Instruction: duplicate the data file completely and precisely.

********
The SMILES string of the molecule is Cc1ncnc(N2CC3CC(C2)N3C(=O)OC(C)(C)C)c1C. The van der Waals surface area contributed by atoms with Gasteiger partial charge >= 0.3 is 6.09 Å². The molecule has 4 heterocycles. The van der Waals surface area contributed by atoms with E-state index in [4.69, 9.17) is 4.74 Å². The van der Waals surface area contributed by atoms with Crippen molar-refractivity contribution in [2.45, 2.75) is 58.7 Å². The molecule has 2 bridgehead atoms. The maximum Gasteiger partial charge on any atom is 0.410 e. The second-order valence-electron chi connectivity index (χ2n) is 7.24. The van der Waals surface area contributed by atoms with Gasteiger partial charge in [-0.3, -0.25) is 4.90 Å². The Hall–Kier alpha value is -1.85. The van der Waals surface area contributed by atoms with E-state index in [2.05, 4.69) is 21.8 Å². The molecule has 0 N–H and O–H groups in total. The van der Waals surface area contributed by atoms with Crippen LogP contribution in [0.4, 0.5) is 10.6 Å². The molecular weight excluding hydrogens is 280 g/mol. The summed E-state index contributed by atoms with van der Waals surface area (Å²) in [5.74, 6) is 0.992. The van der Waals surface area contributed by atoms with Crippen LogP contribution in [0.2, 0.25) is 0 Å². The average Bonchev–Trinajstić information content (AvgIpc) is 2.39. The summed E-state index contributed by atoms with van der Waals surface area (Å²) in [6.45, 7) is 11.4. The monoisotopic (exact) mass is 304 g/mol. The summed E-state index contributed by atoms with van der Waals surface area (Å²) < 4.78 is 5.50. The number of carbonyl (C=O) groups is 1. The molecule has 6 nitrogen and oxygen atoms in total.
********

The SMILES string of the molecule is Cc1ncnc(N2CC3CC(C2)N3C(=O)OC(C)(C)C)c1C. The van der Waals surface area contributed by atoms with Gasteiger partial charge >= 0.3 is 6.09 Å². The molecule has 4 heterocycles. The van der Waals surface area contributed by atoms with E-state index in [4.69, 9.17) is 4.74 Å². The van der Waals surface area contributed by atoms with Crippen molar-refractivity contribution in [2.45, 2.75) is 58.7 Å². The molecule has 2 bridgehead atoms. The maximum Gasteiger partial charge on any atom is 0.410 e. The second-order valence-electron chi connectivity index (χ2n) is 7.24. The van der Waals surface area contributed by atoms with Gasteiger partial charge in [-0.3, -0.25) is 4.90 Å². The Hall–Kier alpha value is -1.85. The van der Waals surface area contributed by atoms with E-state index in [2.05, 4.69) is 21.8 Å². The molecule has 0 N–H and O–H groups in total. The van der Waals surface area contributed by atoms with Crippen LogP contribution in [0.4, 0.5) is 10.6 Å². The molecular weight excluding hydrogens is 280 g/mol. The summed E-state index contributed by atoms with van der Waals surface area (Å²) in [5.74, 6) is 0.992. The van der Waals surface area contributed by atoms with Crippen LogP contribution in [0.2, 0.25) is 0 Å². The average Bonchev–Trinajstić information content (AvgIpc) is 2.39. The summed E-state index contributed by atoms with van der Waals surface area (Å²) in [6.45, 7) is 11.4. The monoisotopic (exact) mass is 304 g/mol. The summed E-state index contributed by atoms with van der Waals surface area (Å²) < 4.78 is 5.50. The number of carbonyl (C=O) groups is 1. The molecule has 6 nitrogen and oxygen atoms in total.